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Four travel professionals on how they created podcasts during the pandemic

Want inspiration for starting a podcast in a pandemic? Abra Dunsby speaks to the travel professionals who made it happen, highlighting their hints and tips


The adventurer

When travel ground to a halt last year, Travel Counsellor Marie Rowe decided to use the downtime as an opportunity to try her hand at creating a podcast, something she’d always wanted to do but hadn’t the time for previously.

Her podcast series, Real Adventures, which focuses on beyond-the-beach adventure destinations with insights from guest speakers, was listed as one of the top adventure podcasts to listen to last year and was also nominated for the People’s Choice Podcast Awards.

Rowe explains her motivations for creating the series. “When it all kicked off and travel evaporated I wanted to keep visible and have content to inspire people for future travel and help keep their spirits up.”

She started the first 10-part series last May, and due to its success – each episode attracted around 1,000 targeted listeners – is currently planning a second.

The beyond-the-beach subject matter is suited to her client base, who love to book five-star adventure holidays.

Rowe has been strategic in her destination choices, highlighting countries she’d like to sell more of. Each episode also includes five hotel recommendations and a call to action to download a destination guide, which helps her capture the data of her listeners.

While the podcast series has been labour intensive (Rowe says: “It takes around 10 hours per episode, from conceptualising it to publishing it and marketing it,”) she expects a significant return on investment as her reward.

“It’s good for leads – I’ve got great relationships with people who I know will book eventually. If I get one enquiry for the series, it would easily cover the costs of making it.”

Rowe also plans to use the podcasts as resources for existing clients who are interested in a destination and want to know more about it. “When I’m busy, I can point people to the podcasts and let them discover how much there is to do in that destination for adventurers.”

For other agents considering creating a podcast, Rowe advises: “Have a niche. Then spend time thinking; what is the point of my podcast? Who is it for and what do I want it to achieve?”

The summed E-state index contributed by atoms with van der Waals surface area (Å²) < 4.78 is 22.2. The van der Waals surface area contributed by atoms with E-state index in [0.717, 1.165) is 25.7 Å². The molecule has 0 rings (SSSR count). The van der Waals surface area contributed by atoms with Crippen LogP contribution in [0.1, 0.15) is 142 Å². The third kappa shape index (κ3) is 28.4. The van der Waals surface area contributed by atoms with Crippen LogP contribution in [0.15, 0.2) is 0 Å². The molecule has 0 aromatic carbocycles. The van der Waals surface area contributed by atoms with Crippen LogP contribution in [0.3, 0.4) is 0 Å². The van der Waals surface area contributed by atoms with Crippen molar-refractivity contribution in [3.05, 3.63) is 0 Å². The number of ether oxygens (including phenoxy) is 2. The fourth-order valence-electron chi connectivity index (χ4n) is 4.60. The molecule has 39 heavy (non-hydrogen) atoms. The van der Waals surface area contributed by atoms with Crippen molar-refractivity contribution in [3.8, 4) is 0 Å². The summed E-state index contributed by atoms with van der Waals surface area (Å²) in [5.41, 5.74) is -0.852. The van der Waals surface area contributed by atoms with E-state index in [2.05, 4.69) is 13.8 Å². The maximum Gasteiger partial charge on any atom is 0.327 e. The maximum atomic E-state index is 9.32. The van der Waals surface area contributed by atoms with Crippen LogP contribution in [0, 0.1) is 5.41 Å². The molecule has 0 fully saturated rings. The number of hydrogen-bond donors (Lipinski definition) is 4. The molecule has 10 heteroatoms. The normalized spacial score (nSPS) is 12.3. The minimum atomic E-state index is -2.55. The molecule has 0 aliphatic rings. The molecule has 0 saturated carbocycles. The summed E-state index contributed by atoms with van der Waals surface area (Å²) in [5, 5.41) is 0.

Rowe did plenty of research into podcasts and also enlisted the help of “podcast guru” Neal Veglio of Podknows Productions, who helps with sound production, marketing the podcast and gives her advice on content and interview techniques.

She also recommends having a content plan for each podcast and briefing the guest speaker, but not scripting the entire episode.

“Have a few standard questions you ask guests but don’t send them a whole list of questions as you don’t want scripted answers. It’s best for it to be natural, even if that compromises on the quality slightly.”

She also recommends a podcast length of 15 to 30 minutes, adding that you’ll need to speak to your guest for around double the podcast length to ensure you have enough quality content to edit.

Rowe’s guests have included other travel agents, former clients, as well as influencer and blogger contacts.
“They’re all people I know, so it’s been easy to get them to take part,” she says.

Rowe has loved learning from guests and acquiring a new skill during what would have otherwise been a tough time.

“Travel is my passion, not just my job, so I lost my hobbies and interests too [when the pandemic began]. This has filled my time, I’ve learnt something new and been able to provide inspiration for my contacts, clients and colleagues."

The marketeer

Rob Burley’s Travel Marketing Made Simple podcast offers agents digital marketing advice, from how to create inspiring video content to advice on understanding clients’ intent.

Burley explains: “When I first started my own travel business specialising in Formula One Grand Prix trips, I built up business by taking online courses on marketing and using Google AdWords, and I realised agents needed help working out online marketing too.”